Friday, July 30, 2010
Kohlrabi was all new to me until I met Bill’s mother and tasted her great kohlrabi dish years ago.
Kohlrabi, for those of you who are not familiar with it, is a German turnip. The word comes from the German “kohl” (cabbage) and “rabi” meaning turnip. You would think it is a root vegetable like a turnip but, is in fact a tightly packed version of its cousin, cabbage. As you can see in the photo, it has a bulbous shape which is caused by the swelling of plant’s stem near the ground. Some people think it tastes like broccoli, I think it tastes more like a mild turnip.
Many people in the
Midwest were raised in largely German communities who grew up growing and eating kohlrabi much like an apple. has titled itself “Kohlrabi Capital of the World” and even had a kohlrabi festival but such enthusiasm has declined in recent years. Hamburg Township, Michigan
This is an excellent recipe for using kohlrabi whose taste complements yellow wax beans, carrots and onions. After the vegetables have cooked in the water, make a gravy to thicken the mixture and there you have an excellent summer time side dish!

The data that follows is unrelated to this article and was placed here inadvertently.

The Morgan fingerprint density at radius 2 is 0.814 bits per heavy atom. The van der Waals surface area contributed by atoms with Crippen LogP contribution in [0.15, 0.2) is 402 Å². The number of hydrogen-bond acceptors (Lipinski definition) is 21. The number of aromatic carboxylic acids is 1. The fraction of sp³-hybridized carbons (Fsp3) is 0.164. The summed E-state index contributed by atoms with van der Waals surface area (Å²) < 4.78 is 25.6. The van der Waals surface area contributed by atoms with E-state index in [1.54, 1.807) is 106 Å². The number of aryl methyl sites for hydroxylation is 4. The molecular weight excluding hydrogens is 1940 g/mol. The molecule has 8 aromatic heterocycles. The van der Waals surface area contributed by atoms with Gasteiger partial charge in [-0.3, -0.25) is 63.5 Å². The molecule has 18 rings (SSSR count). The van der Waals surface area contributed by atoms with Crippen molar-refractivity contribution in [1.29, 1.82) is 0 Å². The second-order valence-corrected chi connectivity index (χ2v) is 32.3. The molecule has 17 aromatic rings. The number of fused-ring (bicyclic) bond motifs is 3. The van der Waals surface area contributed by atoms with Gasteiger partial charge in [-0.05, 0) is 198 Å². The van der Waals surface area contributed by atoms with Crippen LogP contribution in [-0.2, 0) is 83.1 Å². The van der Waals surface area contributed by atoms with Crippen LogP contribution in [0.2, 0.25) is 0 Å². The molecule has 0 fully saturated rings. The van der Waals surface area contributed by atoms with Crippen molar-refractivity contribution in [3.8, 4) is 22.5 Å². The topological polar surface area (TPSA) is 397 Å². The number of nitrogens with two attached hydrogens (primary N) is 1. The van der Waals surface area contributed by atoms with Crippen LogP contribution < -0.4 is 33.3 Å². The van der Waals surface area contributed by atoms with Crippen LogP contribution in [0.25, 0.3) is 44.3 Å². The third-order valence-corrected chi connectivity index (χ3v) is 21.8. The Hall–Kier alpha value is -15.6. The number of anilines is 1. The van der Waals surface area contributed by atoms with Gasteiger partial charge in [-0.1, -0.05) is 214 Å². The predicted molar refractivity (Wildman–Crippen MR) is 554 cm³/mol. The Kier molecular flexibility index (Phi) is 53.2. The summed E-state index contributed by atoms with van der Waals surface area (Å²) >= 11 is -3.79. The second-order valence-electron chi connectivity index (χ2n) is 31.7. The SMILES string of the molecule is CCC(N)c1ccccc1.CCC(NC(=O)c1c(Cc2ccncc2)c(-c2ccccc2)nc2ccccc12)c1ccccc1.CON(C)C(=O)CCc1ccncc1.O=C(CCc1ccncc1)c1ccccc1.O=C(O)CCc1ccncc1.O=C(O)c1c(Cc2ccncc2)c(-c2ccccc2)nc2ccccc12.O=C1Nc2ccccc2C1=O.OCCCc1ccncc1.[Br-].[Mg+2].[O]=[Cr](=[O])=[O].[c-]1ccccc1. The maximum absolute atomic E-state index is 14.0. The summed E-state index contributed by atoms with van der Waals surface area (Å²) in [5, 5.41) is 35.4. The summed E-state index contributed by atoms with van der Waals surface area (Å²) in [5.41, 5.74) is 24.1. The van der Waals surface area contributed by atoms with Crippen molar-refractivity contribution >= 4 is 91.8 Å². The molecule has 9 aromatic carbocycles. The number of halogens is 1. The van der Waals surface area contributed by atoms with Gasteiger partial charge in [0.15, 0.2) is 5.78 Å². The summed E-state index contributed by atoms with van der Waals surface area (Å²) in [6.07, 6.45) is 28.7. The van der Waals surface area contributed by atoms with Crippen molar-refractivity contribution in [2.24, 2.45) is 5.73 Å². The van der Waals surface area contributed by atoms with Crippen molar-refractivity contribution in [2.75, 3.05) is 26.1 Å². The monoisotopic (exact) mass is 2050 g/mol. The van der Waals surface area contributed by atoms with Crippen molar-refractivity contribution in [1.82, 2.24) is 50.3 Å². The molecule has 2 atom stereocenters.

Kohlrabi and Yellow Wax Beans with Carrots
6 strips bacon, cooked crisp and crumbled, reserve bacon grease
2 kohlrabi bulbs, peeled, cut into large dice
2 pounds yellow wax beans, trimmed and snapped
3 carrots, peeled and cut into bite-sized pieces
1 large white onion, chopped
Salt and pepper, to taste
Fry bacon until crisp, reserve bacon fat. Set aside.
Place all vegetables into a dutch oven or large pan.
Fill with water to top of vegetables.
Add about 1 tablespoon of bacon grease to mixture.
Keep at a low boil until vegetables are fork tender, about 30 minutes.
Make a flour and water paste, approximately ½ cup water and 3-4 tablespoons flour. Stir or shake until flour is a creamy paste.
Push some vegetables in the pan to one side.
Add flour paste while stirring.
It’s just like making gravy but, this should be fairly thick and hold its own on a plate, not soupy. If it’s not thick enough, add more flour mixture.
Add crumbled bacon and stir gently.
I love this ~ it’s one of my favorite summer time dishes!
Thursday, July 29, 2010
“Turn a classic summer favorite into a smoking-hot side dish.”
Do you like some foods when burnt, blackened, or charred? You know, like marshmallows ~ they have to be charred! And it used to be that I wouldn’t eat toast unless it was burnt. I’ve changed on that some, especially when eating breakfast at a restaurant, they just don’t get it and usually won’t do it!
But, have you ever tried tomatoes with a char? I had not until just recently when I saw the above quote and recipe in Guideposts magazine. We love tomatoes here and Bill and Bubba like to eat tomatoes just like I would eat an apple. I haven’t gone that far yet.